A per se
, a; t, h, e, the; o per se, o; Demy orgon gorgon.-- Keep further from me, O thou illiterate and unlearned hostler!
A per se violation occurs where conduct violates a specific guideline in the form of a statute, ordinance, or rule and a violation of that guideline in turn automatically or"per se" constitutes a violation of FDUTPA.
The rules, regulations, ordinances, and statutes referenced in the above-quoted [section] 501.203(3) refer to sources which may serve as a basis for a per se FDUTPA violation.
The unnecessary expansion of the scope of a per se rule means that in future cases, the initial classification of similar agreements could receive even greater emphasis--and carry even higher stakes.
Group boycotts generally refer to agreements among horizontal competitors.(14) Twenty years ago, the Second Circuit held that a two-party vertical agreement may be considered a horizontal group boycott (though not a per se illegal boycott) if it sought to disadvantage a competitor of one of the parties.(15) Subsequently, the Supreme Court clearly rejected this reasoning: "[A] restraint is horizontal not because it has horizontal effects but because it is the product of a horizontal agreement."(16) In Discon, the panel relied on the earlier Second Circuit precedent without addressing the apparent contradiction.(17)
Thus in chapter 6, he argues that the definition of a per se
attribute for one science must define an epistemic substance in another science (p.
A per se rule, it is argued, is less costly than a rule of reason.
A per se rule also is thought to achieve substantial benefits through suppression of anticompetitive behavior.
Applying traditional joint venture theory, the court rejected the plaintiffs' argument that the defendant IPA's maximum fee schedule amounted to a per se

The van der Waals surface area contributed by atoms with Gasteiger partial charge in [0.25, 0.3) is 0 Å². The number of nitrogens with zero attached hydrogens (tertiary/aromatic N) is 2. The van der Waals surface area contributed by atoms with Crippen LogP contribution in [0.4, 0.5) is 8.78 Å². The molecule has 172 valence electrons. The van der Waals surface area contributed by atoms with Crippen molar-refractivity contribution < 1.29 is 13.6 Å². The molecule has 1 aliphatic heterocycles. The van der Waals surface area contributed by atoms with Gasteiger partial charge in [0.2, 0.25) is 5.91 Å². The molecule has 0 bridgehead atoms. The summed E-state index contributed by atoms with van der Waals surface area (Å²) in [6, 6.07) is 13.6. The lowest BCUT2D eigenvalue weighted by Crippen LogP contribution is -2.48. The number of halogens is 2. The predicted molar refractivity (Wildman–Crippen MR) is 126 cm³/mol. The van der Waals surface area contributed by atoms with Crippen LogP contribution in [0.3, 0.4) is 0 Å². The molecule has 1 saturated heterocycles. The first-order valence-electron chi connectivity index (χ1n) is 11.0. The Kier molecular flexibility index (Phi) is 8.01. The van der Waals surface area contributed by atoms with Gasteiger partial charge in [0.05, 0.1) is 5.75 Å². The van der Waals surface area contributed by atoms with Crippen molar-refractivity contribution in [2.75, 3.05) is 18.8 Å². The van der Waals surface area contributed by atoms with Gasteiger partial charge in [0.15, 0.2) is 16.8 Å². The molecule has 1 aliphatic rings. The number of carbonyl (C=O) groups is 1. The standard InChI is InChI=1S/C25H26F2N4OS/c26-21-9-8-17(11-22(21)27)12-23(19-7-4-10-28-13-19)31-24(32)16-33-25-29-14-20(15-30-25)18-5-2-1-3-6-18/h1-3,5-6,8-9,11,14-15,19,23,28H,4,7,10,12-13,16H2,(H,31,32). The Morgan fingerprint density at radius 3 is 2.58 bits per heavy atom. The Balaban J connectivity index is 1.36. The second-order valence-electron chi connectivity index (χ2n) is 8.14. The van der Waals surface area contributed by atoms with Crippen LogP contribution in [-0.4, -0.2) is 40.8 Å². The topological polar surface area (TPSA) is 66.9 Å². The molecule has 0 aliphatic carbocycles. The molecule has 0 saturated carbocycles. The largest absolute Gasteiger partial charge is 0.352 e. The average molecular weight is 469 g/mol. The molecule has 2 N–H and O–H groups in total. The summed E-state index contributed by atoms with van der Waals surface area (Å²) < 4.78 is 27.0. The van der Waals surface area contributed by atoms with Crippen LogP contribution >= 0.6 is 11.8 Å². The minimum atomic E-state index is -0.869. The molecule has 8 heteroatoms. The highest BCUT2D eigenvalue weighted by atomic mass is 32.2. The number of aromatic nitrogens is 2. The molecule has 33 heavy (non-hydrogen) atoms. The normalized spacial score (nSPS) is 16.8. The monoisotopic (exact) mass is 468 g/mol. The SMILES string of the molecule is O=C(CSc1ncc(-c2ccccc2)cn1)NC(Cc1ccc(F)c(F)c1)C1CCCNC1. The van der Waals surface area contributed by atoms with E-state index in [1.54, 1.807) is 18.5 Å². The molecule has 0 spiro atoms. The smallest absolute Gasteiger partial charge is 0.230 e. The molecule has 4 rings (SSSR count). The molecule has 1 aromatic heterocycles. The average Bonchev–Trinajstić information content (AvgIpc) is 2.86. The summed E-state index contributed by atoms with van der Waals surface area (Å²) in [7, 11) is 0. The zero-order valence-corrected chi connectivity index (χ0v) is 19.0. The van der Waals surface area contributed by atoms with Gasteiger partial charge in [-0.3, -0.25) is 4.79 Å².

violation (i.e., presumed to be unreasonable without regard to effect on competition) of the antitrust laws and decided that the defendant IPA's price fixing agreement was a necessary part of the integration of resources that made the IPA-HMO effective.
The latter task cannot be undertaken without first answering the general question: When should antitrust law ask a court to declare business practices illegal without a full-scale factual investigation of their effect under the rule of reason, as through application of a per se rule?
In the past decade and a half, for example, the Supreme Court has felt free to overrule a per se rule, (8) qualify another, (9) and narrow a third.
For example, in Socony-Vacuum, the first Supreme Court case to announce a per se
rule in those words, the Court offered the deceptively simple characterization of "combinations operating directly on prices or price structures."(5) Forty-five years later in Northwest Wholesale Stationers the Court came close to stating a rule of reason test when it held that group boycotts were to be characterized as per se unlawful if the group has "market power or exclusive access to an element essential for effective competition."(6)